Both e-mail and instant messaging are pretty basic ideas. Originally designed back in the ‘60s, the two electronic earth-shakers were made to replace what we had back then: the telephone and snail mail.

Consider what we have now: blogs, wikis, collaborative documents, etc. Is it possible our faithful forms of communication are outdated? Google (news, site) thinks so. In an attempt to infuse old ideas with new technology once again, Google Wave is born. The communication service is a sort of e-mail, collaboration, instant messaging, networking mashup, and Google’s idea of what e-mail would look like if it were designed today.

As per usual for Big G, the tool is already making waves.

What is it?

Essentially, Google Wave is a real time communication product, platform and protocol. Confused? Well it is Google after all.

The brainchild of three Google-ites, brothers Lars and Jens Rasmussen of the technical staff and Stephanie Hannon of the Google Maps team, Google Wave aims to revolutionize how we use e-mail, docs, chat, etc. by throwing them into one big melting pot.

First, a visual:

  Google Wave Inbox Snapshot

Second, a definition: A single wave is a specific, threaded conversation. It can include either one person or multiple people, and it weaves together instant message and e-mail replies. Basically, it's like a record of everything you've ever said in one particular conversation, no matter which method you chose to communicate it in.

According to Google (and we quote):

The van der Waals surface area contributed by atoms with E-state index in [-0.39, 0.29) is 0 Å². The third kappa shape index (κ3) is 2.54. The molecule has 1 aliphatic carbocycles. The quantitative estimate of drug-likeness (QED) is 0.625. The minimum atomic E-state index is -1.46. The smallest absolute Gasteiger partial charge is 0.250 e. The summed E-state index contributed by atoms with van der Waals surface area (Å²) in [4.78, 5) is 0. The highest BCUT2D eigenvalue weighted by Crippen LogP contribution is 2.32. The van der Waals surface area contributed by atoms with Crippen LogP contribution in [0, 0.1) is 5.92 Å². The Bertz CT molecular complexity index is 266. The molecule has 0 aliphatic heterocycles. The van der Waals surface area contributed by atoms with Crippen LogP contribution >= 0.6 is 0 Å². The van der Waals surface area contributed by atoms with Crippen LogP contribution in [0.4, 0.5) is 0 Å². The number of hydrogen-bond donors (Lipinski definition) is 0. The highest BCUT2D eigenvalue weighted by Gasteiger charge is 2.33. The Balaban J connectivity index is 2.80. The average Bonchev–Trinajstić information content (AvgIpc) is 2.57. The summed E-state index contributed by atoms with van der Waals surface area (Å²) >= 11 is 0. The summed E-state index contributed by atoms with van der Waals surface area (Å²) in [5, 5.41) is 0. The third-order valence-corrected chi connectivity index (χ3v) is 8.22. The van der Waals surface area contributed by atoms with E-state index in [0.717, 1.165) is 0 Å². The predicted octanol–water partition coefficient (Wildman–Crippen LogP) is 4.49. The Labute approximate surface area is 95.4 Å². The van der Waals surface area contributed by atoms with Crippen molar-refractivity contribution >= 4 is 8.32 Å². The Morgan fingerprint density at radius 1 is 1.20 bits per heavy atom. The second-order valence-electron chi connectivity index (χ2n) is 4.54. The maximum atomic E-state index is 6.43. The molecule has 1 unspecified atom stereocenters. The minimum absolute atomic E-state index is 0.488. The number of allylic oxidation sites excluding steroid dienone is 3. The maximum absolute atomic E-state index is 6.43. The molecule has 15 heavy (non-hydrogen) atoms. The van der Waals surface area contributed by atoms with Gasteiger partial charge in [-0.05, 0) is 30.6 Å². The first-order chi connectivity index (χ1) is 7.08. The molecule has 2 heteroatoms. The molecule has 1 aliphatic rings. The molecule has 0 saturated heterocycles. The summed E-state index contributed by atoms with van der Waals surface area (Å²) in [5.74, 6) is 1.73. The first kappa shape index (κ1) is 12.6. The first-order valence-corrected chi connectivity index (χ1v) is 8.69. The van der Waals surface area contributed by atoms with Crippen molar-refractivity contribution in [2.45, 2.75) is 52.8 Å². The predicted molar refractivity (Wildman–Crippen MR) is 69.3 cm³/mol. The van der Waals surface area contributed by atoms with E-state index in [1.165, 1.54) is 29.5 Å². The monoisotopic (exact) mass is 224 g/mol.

• "A wave is equal parts conversation and document. People can communicate and work together with richly formatted text, photos, videos, maps and more.
  • A wave is shared. Any participant can reply anywhere in the message, edit the content and add participants at any point in the process. Then playback lets anyone rewind the wave to see who said what and when.
  • A wave is live. With live transmission as you type, participants on a wave can have faster conversations, see edits and interact with extensions in real-time."

The column to the far right in the snapshot above is the actual wave, where you should be able to make out some thumbnails (because photos can be dragged and dropped directly in) and live chat/e-mail replies between members of the particular conversation, whose user photos are displayed at the top. The large middle column is the inbox where all of the waves live, and the left column is Navigation and Contacts.

Waves of Features

This tool is bursting at the seams with innovative features. In fact, the platform does so much that the Web Developer Preview at Google I/O 2009 took a whopping hour and a half to get through. Needless to say, we can't cover absolutely everything here, but here are some key points:

  • Embeddability: Waves can be embedded on blogs or websites.
  • Applications and Extensions: Much like Facebook, developers can build their own apps within Google Wave.
  • Wiki-like functionality: Anything written within a Google Wave can be edited by anyone else, because all conversations within the platform are shared. Thus, you can correct information, append information, or add your own commentary within a developing conversation.